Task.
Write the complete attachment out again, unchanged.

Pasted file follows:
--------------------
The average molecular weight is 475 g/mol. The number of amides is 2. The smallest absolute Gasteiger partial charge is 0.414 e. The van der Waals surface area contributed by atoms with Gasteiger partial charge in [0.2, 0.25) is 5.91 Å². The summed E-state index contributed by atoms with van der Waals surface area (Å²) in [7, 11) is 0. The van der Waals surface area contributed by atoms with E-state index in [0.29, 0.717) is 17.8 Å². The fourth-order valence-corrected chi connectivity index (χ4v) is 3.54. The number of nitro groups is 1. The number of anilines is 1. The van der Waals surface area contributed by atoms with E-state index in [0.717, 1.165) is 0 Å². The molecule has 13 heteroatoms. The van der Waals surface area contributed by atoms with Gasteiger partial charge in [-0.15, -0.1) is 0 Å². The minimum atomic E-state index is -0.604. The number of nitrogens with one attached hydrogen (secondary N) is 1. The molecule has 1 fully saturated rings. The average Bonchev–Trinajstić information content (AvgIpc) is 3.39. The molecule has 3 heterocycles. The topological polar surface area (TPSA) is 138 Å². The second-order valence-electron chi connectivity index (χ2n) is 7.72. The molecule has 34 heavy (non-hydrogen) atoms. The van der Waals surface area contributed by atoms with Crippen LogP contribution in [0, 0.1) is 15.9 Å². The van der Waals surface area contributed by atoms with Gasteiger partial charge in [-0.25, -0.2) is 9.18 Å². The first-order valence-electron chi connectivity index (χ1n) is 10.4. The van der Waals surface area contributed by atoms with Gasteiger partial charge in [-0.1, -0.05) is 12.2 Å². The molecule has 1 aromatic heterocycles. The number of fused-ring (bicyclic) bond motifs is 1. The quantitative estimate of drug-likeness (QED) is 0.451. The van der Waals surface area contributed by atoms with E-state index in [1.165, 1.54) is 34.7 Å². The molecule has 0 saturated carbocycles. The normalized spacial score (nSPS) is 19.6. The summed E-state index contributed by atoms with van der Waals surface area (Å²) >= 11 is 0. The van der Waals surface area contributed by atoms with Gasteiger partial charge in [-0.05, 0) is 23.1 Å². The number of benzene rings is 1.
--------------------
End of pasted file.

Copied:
The average molecular weight is 475 g/mol. The number of amides is 2. The smallest absolute Gasteiger partial charge is 0.414 e. The van der Waals surface area contributed by atoms with Gasteiger partial charge in [0.2, 0.25) is 5.91 Å². The summed E-state index contributed by atoms with van der Waals surface area (Å²) in [7, 11) is 0. The van der Waals surface area contributed by atoms with E-state index in [0.29, 0.717) is 17.8 Å². The fourth-order valence-corrected chi connectivity index (χ4v) is 3.54. The number of nitro groups is 1. The number of anilines is 1. The van der Waals surface area contributed by atoms with E-state index in [0.717, 1.165) is 0 Å². The molecule has 13 heteroatoms. The van der Waals surface area contributed by atoms with Gasteiger partial charge in [-0.15, -0.1) is 0 Å². The minimum atomic E-state index is -0.604. The number of nitrogens with one attached hydrogen (secondary N) is 1. The molecule has 1 fully saturated rings. The average Bonchev–Trinajstić information content (AvgIpc) is 3.39. The molecule has 3 heterocycles. The topological polar surface area (TPSA) is 138 Å². The second-order valence-electron chi connectivity index (χ2n) is 7.72. The molecule has 34 heavy (non-hydrogen) atoms. The van der Waals surface area contributed by atoms with Crippen LogP contribution in [0, 0.1) is 15.9 Å². The van der Waals surface area contributed by atoms with Gasteiger partial charge in [-0.25, -0.2) is 9.18 Å². The first-order valence-electron chi connectivity index (χ1n) is 10.4. The van der Waals surface area contributed by atoms with Gasteiger partial charge in [-0.1, -0.05) is 12.2 Å². The molecule has 1 aromatic heterocycles. The number of fused-ring (bicyclic) bond motifs is 1. The quantitative estimate of drug-likeness (QED) is 0.451. The van der Waals surface area contributed by atoms with E-state index in [1.165, 1.54) is 34.7 Å². The molecule has 0 saturated carbocycles. The normalized spacial score (nSPS) is 19.6. The summed E-state index contributed by atoms with van der Waals surface area (Å²) >= 11 is 0. The van der Waals surface area contributed by atoms with Gasteiger partial charge in [-0.05, 0) is 23.1 Å². The number of benzene rings is 1.